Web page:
I was going to write about last week’s election here, about the runup to the election and the aftermath, particularly the awful spinning by Karl Rove and his ilk who try to justify their deceitful tactics and the ridiculous expense of these campaigns (from which they profit very nicely) with a continuance of their takers versus makers argument, one that drives me mad. But I’m too fatigued by the whole thing. So I set out to seek something that might catch my eye and, as I often do, headed over to Luminous Lint where I came across this striking image, a blaze of color and shape that filled the frame like a Pop Art vision. Indeed, in the thumbnail as it was shown I thought that it was a painting.
It wasn’t until I clicked on it to see the larger image that I realized that this was actually a person in costume. Titled Junkanoo #1, it was an image taken by photographer Edward Yanowitz around 1979 in the Bahamas. This image was actually used as a postage stamp for the Bahamas in 1979. Junkanoos are street parades, much like a Mummers-type event, that are common in the Bahamas and about which Yanowitz wrote when describing this image:
“It takes place once a year on two nights, Boxing day (26 Dec.) and New Years morning. It starts at 3 or 4 in the morning until about 8am. Groups called “gangs” compete against each other for the best costume designs and rhythm sounds, there are hundreds of people dancing around, playing on goat skin drums, beating cow bells together, whistles and various instruments. It’s a very powerful sound. When I photographed it during the seventies there were very few street lights so it was in complete darkness. I had to wait for the slides to come back just to see if I got anything, and if you discovered something in your work, you had to wait another year before you could utilize it the next time.”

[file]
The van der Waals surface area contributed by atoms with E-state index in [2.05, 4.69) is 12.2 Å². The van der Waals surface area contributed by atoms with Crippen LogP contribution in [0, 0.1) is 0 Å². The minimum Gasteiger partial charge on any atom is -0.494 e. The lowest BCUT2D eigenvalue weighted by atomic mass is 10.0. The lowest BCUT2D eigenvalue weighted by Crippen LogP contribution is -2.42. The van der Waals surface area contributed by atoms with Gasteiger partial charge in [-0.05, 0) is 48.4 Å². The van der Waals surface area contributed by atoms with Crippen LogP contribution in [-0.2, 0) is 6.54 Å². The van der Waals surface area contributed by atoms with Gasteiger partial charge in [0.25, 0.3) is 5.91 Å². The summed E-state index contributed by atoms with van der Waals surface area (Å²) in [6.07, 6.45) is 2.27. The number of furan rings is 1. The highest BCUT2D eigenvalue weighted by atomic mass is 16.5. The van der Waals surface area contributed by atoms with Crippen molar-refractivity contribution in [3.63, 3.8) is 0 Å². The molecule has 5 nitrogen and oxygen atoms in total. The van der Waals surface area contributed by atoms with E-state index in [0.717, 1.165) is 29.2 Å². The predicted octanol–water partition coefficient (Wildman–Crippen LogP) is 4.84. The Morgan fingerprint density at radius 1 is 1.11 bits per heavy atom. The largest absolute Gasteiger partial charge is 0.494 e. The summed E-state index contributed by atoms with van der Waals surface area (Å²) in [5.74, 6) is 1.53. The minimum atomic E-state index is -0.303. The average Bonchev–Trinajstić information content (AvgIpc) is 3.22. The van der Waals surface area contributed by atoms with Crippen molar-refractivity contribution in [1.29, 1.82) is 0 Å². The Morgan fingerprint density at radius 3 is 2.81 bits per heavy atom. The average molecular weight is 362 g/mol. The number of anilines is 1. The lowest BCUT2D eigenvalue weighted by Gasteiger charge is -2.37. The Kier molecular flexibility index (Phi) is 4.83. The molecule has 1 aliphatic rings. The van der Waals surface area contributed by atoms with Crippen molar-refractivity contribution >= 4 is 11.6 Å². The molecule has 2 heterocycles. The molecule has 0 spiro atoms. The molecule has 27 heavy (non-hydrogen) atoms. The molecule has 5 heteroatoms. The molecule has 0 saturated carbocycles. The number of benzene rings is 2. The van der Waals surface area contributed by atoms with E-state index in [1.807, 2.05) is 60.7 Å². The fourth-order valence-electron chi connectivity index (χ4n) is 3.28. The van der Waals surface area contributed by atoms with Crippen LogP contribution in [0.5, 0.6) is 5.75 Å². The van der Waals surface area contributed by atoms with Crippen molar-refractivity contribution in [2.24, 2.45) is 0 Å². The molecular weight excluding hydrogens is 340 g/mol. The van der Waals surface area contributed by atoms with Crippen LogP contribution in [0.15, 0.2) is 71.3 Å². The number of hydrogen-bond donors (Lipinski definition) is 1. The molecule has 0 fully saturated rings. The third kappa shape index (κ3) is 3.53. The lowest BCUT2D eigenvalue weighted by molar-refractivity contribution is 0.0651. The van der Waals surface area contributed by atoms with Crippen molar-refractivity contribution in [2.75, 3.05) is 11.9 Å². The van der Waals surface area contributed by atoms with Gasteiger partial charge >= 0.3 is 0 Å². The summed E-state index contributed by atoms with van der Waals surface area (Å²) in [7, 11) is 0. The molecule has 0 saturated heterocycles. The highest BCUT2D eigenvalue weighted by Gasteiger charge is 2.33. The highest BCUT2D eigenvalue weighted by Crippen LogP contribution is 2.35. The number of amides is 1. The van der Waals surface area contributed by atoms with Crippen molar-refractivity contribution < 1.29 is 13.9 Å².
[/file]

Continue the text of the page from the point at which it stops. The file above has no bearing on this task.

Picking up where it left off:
I immediately thought Pop Art at first but the more I looked at this the more I realized that this really reminded me of some pieces by one of my favorite Modernist painters, Marsden Hartley. His Portrait from around 1914 is shown here. He did several of these colorful pieces with strong shapes and lines that are juxtaposed on dark backgrounds. As I was searching for my own voice, these pieces were deeply influential. The darkness underneath both gave the color a boost and created a different subtext for how the viewer might take in these colors, not simply as being bright and joyous. This was one of the things I wanted so much in my own work.
Maybe that’s why this image of the Junkanoo parader stopped me in my tracks. I don’t know for sure. But it is definitely a great image.